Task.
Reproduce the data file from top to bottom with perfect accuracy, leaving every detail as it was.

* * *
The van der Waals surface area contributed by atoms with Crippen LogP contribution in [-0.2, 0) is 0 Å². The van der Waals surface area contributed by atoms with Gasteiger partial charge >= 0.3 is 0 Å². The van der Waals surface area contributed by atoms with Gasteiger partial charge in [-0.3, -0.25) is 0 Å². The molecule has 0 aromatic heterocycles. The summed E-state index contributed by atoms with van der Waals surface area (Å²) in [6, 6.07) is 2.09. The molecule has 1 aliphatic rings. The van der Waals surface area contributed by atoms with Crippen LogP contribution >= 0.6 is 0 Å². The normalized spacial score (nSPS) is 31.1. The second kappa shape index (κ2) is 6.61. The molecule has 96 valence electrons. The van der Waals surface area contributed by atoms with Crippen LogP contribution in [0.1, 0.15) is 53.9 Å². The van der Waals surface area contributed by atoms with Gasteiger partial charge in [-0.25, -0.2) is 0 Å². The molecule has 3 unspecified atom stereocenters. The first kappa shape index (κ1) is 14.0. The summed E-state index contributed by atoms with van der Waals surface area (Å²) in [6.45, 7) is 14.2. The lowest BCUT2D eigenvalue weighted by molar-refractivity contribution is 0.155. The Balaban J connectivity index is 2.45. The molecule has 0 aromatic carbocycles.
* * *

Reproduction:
The van der Waals surface area contributed by atoms with Crippen LogP contribution in [-0.2, 0) is 0 Å². The van der Waals surface area contributed by atoms with Gasteiger partial charge >= 0.3 is 0 Å². The van der Waals surface area contributed by atoms with Gasteiger partial charge in [-0.3, -0.25) is 0 Å². The molecule has 0 aromatic heterocycles. The summed E-state index contributed by atoms with van der Waals surface area (Å²) in [6, 6.07) is 2.09. The molecule has 1 aliphatic rings. The van der Waals surface area contributed by atoms with Crippen LogP contribution >= 0.6 is 0 Å². The normalized spacial score (nSPS) is 31.1. The second kappa shape index (κ2) is 6.61. The molecule has 96 valence electrons. The van der Waals surface area contributed by atoms with Crippen LogP contribution in [0.1, 0.15) is 53.9 Å². The van der Waals surface area contributed by atoms with Gasteiger partial charge in [-0.25, -0.2) is 0 Å². The molecule has 3 unspecified atom stereocenters. The first kappa shape index (κ1) is 14.0. The summed E-state index contributed by atoms with van der Waals surface area (Å²) in [6.45, 7) is 14.2. The lowest BCUT2D eigenvalue weighted by molar-refractivity contribution is 0.155. The Balaban J connectivity index is 2.45. The molecule has 0 aromatic carbocycles.